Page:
We must be vigilant - no one is immune to Isil's terror
If the Isil attacks in Paris have proved anything, it is that no country and no individual are immune to its mindless terror.
This includes Ireland, whose defence forces are the pride of the United Nation's international peacekeeping corps.
Ireland is no stranger to the threat of terrorism, having faced down more than 30 years of such activity during the Troubles. We are rightly proud of the fact that Ireland, through tough emergency measures, robust intelligence and equally robust diplomacy, helped secure peace for all citizens on this island through the Good Friday Agreement.
However, in the face of Isil, Ireland cannot rely on its hard-fought international reputation as a peaceful nation.
Nor can Ireland rely on its traditional standing as a neutral territory.
We are committed members of the European Union and, despite criticisms in some quarters, the US government has enjoyed - and continues to enjoy - the use of Shannon Airport as a refuelling stop for its military planes to various destinations, including the Middle East.
That, in the mind of Isil operatives (at least 30 returning jihadists are based here) is a sufficient act of provocation.
We are a European nation which shares the bloc's Christian heritage and are as vulnerable to attacks on the basis of our purported 'lifestyle' as much as any other country.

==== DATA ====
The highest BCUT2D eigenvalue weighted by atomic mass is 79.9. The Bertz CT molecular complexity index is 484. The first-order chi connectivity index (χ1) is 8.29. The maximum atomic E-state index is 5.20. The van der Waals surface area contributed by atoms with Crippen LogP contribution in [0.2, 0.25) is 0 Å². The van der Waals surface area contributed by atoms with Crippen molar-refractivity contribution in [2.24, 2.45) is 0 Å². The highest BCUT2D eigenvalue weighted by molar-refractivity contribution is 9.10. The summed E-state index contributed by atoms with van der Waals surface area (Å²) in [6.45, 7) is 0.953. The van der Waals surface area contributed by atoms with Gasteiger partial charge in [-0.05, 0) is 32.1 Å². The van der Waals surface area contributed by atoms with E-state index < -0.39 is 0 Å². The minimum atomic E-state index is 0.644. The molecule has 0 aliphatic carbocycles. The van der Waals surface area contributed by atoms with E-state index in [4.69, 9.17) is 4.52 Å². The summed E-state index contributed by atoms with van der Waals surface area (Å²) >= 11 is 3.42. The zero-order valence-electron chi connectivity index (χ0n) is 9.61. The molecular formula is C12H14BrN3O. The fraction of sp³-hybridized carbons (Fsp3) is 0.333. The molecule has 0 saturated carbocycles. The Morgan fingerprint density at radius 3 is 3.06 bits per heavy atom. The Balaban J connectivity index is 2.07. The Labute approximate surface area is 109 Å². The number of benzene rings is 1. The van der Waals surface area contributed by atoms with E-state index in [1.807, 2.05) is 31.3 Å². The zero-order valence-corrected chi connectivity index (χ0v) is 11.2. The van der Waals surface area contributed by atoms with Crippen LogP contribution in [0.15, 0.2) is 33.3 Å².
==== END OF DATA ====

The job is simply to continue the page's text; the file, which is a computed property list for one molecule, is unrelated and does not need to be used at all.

There is, therefore, no room for complacency.
Tepid reassurances by Justice Minister Frances Fitzgerald and Garda Commissioner Nórirín O'Sullivan that Ireland is an unlikely target for Isil provide little comfort, as the group sets such a low threshold for mounting its murderous attacks.
Every other European country has responded with an urgency that is seemingly lacking here, despite our close proximity to the UK, which is on a high-threat alert.
The probability of an attack in Ireland may be low, but its potential impact - as in Paris - is unthinkable.
Government dithering exacerbates rent crisis
Signalling to landlords over the course of a few months that you are going to freeze rents was always going to goad many of them into pushing them up before the new controls came in.
And so it has happened. Rents nationwide jumped by an average of 3.2pc in the July to September period - the largest three-month increase since early 2007.
Landlords pre-loading rises ahead of the introduction of rent controls are hardly acting as good citizens. However, in economic terms, the action is entirely rational.
Tenants and landlords would not be having to contend with the outcome of the large rent hikes over the July to September period if politicians had come to a quick agreement on rent controls behind closed doors and implemented it immediately.
The drawn-out, to-ing and fro-ing between Ministers Michael Noonan and Alan Kelly has merely contributed to the rental increase crisis.
Those who have a rental lease in place will benefit from the new measures - but others will now discover that the weak and tardy response of the Government has meant they will now end up paying more.